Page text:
This is a technique that Guerin uses often during these scenes; with individuals in conversation but some obscured by other individuals in the foreground or background. There’s a meticulous and perfect appreciation of geometry in these shots. Might this represent the unreliability of El’s gaze, how he misinterprets and misunderstands, which becomes more apparent in his ultimately unsuccessful pursuit of the woman he believes to be Sylvia? Perhaps his memory plays tricks on him but perhaps there’s more to it than that. Maybe he’s trying to project his visualisation of the perfect Sylvia onto another; remake her in his model, a lá ‘Vertigo’? There’s possibly more proof of that when he loses Sylvia but hears her mobile phone ring – at which point he looks up at a nearby apartment where a woman dries her hair from behind. He believes this is Sylvia, yet the presumed Sylvia is in the shop next to where El stands.

This pursuit sequence is the perfect example of Guerin’s technique of using static shots but with protagonists moving in and out of shot. Guerin will fix his camera into position on a Strasbourg street and Elle with initially come into view and then leave, followed soon after by El. Seldom do they appear in the shot together, nor does Guerin track his protagonists during these sequences. The sole subjective camera movements during this sequence are the 360 degree circle around each character during the pursuit. If this reflects the sensations of being followed/following, lends credence to the fact that Elle knew she was being followed despite not confronting El about it before he approaches her on the tram.

‘In The City of Sylvia’ is a fascinating and teasing treatise on memory and loss, done extra justice by Guerin’s impressive mastery of cinematography, mise en scéne and sound design, which more than compensates for the slight narrative and impersonal characterisation. This isn’t a conventional film by any means and shouldn’t be treated as such. The beautiful Strasbourg locations and the two staggeringly attractive protagonists (Xavier Lafitte and Pilar Lopez de Ayala) make the film a visual feast but there’s significant substance beneath the surface.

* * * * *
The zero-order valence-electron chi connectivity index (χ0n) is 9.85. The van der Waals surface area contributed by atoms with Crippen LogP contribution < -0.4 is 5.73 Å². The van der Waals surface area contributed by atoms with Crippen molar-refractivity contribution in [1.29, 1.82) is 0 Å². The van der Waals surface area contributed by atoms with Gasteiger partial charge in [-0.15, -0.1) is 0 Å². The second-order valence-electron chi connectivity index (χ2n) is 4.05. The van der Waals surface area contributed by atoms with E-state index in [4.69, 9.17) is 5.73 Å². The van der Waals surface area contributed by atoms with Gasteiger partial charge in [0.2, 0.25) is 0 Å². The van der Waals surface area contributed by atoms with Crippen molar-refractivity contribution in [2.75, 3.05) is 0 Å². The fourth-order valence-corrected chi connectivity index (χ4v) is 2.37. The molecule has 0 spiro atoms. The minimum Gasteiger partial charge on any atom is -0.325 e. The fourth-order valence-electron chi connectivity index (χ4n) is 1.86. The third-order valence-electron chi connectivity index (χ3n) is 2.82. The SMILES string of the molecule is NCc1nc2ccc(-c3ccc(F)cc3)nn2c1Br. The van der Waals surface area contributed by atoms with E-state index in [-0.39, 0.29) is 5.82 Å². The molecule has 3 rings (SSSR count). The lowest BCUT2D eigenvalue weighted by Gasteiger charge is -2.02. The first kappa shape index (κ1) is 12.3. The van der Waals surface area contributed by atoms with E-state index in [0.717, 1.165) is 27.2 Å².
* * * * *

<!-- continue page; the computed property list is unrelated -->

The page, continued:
March 12, 2009

Wise Blood (1979)

Filed under: Uncategorized — Kevin Wilson @ 3:20 pm
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USA/West Germany

Director: John Huston

108 min


Our synopses give away the plot in full, including surprise twists

The Deep South of the USA, the 1950s. Hazel Motes is discharged from the Army and returns to his family home, which he finds abandoned and in ruin. Traveling to Taulkinham, he is mistaken for a preacher. He has the first of many flashbacks about his grandfather, who was a tent preacher. Hazel meets the 18 year old Enoch, a manic and hyperactive young man who develops a strong need for Hazel’s approval. He also meets a blind preacher, Asa Hawks and his young daughter, Sabbath Lily. Hazel follows them and rents a room in their boarding house. Hazel discovers that Asa’s blindness isn’t genuine. When Asa leaves, Sabbath Lily takes up with Hazel.

Hazel starts his Church Without Christ and preaches on the street to little response. A rival preacher, Hoover Shoats, steals Hazel’s message and is able to command an audience and run a profitable church. Hazel follows the “prophet” who works with Shoats, rams his car into a ditch and then runs him over. A policeman stops Hazel for driving without a license and forces his car into a lake. Hazel responds by blinding himself, and wearing boots filled with glass and binding himself with barbed wire. Abandoned by Sabbath Lily, his landlady, Mrs Flood agrees to take care of him if he agrees marriage. He leaves and is found days later by police who return him to the boarding house, where he soon dies.


The last two decades of John Huston’s directorial career were mixed to say the least. The 1940s/1950s peak, which produced ‘The Maltese Falcon’, ‘The Treasure of the Sierra Madre’ and ‘The African Queen’ had given way to a relatively lean period of film making. The likes of ‘Escape to Victory’ and ‘Annie’ are his best known pictures from his later years, probably for all the wrong reasons, but don’t be fooled into writing Huston off too quickly, for even in the twilight of his career, he was still capable of producing a gem. ‘Wise Blood’ is one of the most overlooked films of Huston’s career; a sensitive and faithful adaptation of the first novel by the Deep South writer Flannery O’Connor.